Egg Drop Soup

I remember back in high school, a buddy of mine would always be making egg drop soup. I do not ever recall trying it however, but I watched him make it and was blown away as to how easy it was to make, at least for a high school kid. He simply heated up some sort of canned stock in a bowl in the microwave, beat an egg, and drizzled the egg into the hot broth. Genius, right? Typically this soup is served in your standard Chinese American restaurants, however the simplicity of ingredients actually make this a super simple, and hearty soup to make.

Egg Drop Soup

Let’s get started.

Ingredients:

  • 4 cups of chicken stock
  • 1/2 bunch of green onions, finely chopped
  • 1 tbsp corn starch
  • 1 tsp sesame oil
  • 2 whole eggs, beaten
  • 1/2 tbsp soy sauce, optional
  • salt, to taste
  • cracked black pepper to taste

Reserve a quarter cup of the chicken stock and set to the side.

Add the remaining stock to a small pot, and bring to a simmer.  Season with a pinch or two of salt, the same with the cracked black pepper. Stir, then add in the soy sauce and sesame oil.

Add the remaining chicken stock to a small bowl, then stir in the corn starch, and stir until it dissolves.

Pour the corn starch slurry into the stock, and give a good stir. This will thicken the stock a bit.

How to make egg drop soup

Slowly stir in the egg, and using a fork, stir in one direction. Continue stirring and let the eggs set.

[videojs mp4="http://www.simplecomfortfood.com/wp-content/uploads/2014/01/eggdrop.mp4" width="320" height="240"]

When you are ready to serve, ladle in the egg drop soup into your serving bowl, and top with a generous amount of green onions.

The soup has velvety strands of egg, which are not very apparent in my picture (but trust me they are there), and the small amount of sesame and soy sauce balances this stock out just right. That along with the green onions make this a very comforting bowl of soup.

Egg Drop Soup
Author: 
Recipe type: Soup
Prep time: 
Cook time: 
Total time: 
Serves: 4
 
Ingredients
  • 4 cups of chicken stock
  • ½ bunch of green onions, finely chopped
  • 1 tbsp corn starch
  • 1 tsp sesame oil
  • 2 whole eggs, beaten
  • ½ tbsp soy sauce, optional
  • salt, to taste
  • cracked black pepper to taste
Instructions
  1. Reserve a quarter cup of the chicken stock and set to the side.
  2. Add the remaining stock to a small pot, and bring to a simmer. Season with a pinch or two of salt, the same with the cracked black pepper. Stir, then add in the soy sauce and sesame oil.
  3. Add the remaining chicken stock to a small bowl, then stir in the corn starch, and stir until it dissolves.
  4. Pour the corn starch slurry into the stock, and give a good stir. This will thicken the stock a bit.
  5. Slowly stir in the egg, and using a fork, stir in one direction. Continue stirring and let the eggs set.
  6. When you are ready to serve, ladle in the egg drop soup into your serving bowl, and top with a generous amount of green onions.
  7. The soup has velvety strands of egg, which are not very apparent in my picture (but trust me they are there), and the small amount of sesame and soy sauce balances this stock out just right. That along with the green onions make this a very comforting bowl of soup.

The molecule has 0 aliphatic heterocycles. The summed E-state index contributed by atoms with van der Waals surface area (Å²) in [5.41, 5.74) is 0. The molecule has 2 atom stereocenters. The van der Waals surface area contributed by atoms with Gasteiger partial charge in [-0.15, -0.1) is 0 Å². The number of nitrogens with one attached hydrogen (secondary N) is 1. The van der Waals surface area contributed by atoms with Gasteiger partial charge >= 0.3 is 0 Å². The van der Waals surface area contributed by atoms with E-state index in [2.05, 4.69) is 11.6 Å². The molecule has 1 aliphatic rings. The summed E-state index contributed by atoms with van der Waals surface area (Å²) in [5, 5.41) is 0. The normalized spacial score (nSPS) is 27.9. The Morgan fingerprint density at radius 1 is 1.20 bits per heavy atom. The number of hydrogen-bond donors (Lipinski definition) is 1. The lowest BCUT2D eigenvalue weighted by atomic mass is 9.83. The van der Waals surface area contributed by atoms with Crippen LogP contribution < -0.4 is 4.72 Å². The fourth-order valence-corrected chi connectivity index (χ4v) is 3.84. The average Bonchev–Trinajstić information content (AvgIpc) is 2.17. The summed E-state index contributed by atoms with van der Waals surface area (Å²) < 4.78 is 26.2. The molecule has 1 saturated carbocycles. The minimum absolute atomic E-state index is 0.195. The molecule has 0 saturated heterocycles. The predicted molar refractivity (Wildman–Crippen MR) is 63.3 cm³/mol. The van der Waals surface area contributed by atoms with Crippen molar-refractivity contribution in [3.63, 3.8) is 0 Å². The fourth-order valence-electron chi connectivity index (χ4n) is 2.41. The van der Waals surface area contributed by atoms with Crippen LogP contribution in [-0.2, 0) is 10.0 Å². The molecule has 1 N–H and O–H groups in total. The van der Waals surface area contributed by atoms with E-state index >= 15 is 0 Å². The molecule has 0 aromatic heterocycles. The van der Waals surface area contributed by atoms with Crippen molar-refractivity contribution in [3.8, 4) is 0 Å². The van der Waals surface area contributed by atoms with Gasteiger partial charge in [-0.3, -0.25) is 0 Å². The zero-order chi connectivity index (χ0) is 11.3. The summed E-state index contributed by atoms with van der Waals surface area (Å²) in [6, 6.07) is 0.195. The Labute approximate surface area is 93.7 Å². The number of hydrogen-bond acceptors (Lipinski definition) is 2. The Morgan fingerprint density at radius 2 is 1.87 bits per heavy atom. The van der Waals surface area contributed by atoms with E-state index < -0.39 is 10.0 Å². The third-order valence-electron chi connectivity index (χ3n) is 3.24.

French Onion Soup

Every year that I am able to cook beef around the holiday season, I get excited, not only because we get to enjoy some beef, but I know that I will have some leftover beef for simple sandwiches, or probably one of my favorite soups, the french onion soup. A few years back, I had family members come over after Christmas day to play games, and to eat some more. It seems that it how it goes with my extended family around any holiday, and I am perfectly content with extending the party over the course of several days. Board games, a continuous fire in the fire place, and lots of food and fun. It was then when I threw together a French onion soup that was to die for. This year, I decided to make the same soup using some leftover New York Strip roast that I had made for Christmas.

This soup is really satisfying, and I cannot just stop at one bowl.

French Onion Soup Recipe

Let’s get started.

Ingredients:

  • 5 large onions, thinly sliced
  • 2 tbsp unsalted butter
  • pinch of sugar
  • pinch of salt
  • pinch of cracked black pepper
  • 8 cups of beef stock
  • 2 cups thinly sliced cooked beef
  • 1/3 cup of sherry cooking wine
  • 1 sprig of fresh thyme
  • 2 cloves garlic, minced
  • 1 French loaf, cut into 2 inch rounds
  • olive oil
  • 1 whole garlic clove
  • Gruyere cheese, or good Alpine-style cheese, shredded
  • additional salt and pepper, to taste

Start by caramelizing your onions. If you have a mandolin, use it to thinly slice your onions. Heat a large skillet, and toss in the butter, cooking on medium heat. Add in all of the onions, and stir. About ten minutes into cooking, toss in the pinch of salt, pepper, and sugar. Stir, and cook until the onions caramelize, about 30 minutes. Reduce the heat if you have to, to prevent burning.

Next get a soup pot on medium heat, and add in the stock, two cloves of minced garlic, thyme, and a pinch of salt and pepper. Toss in the caramelized onions, and give a good stir. Bring to a light boil, then add in the sherry cooking wine. Cook for about 30 minutes.

How to make French onion soup

When you are ready to prepare the soup, preheat your oven to 400 degrees. Brush some olive oil onto each side of the French bread slices. Depending on the size of your bowl, you can get away with one or two croutons. Cook the bread until golden, then remove from the oven, and rub a clove of garlic onto the top and bottom of each slice.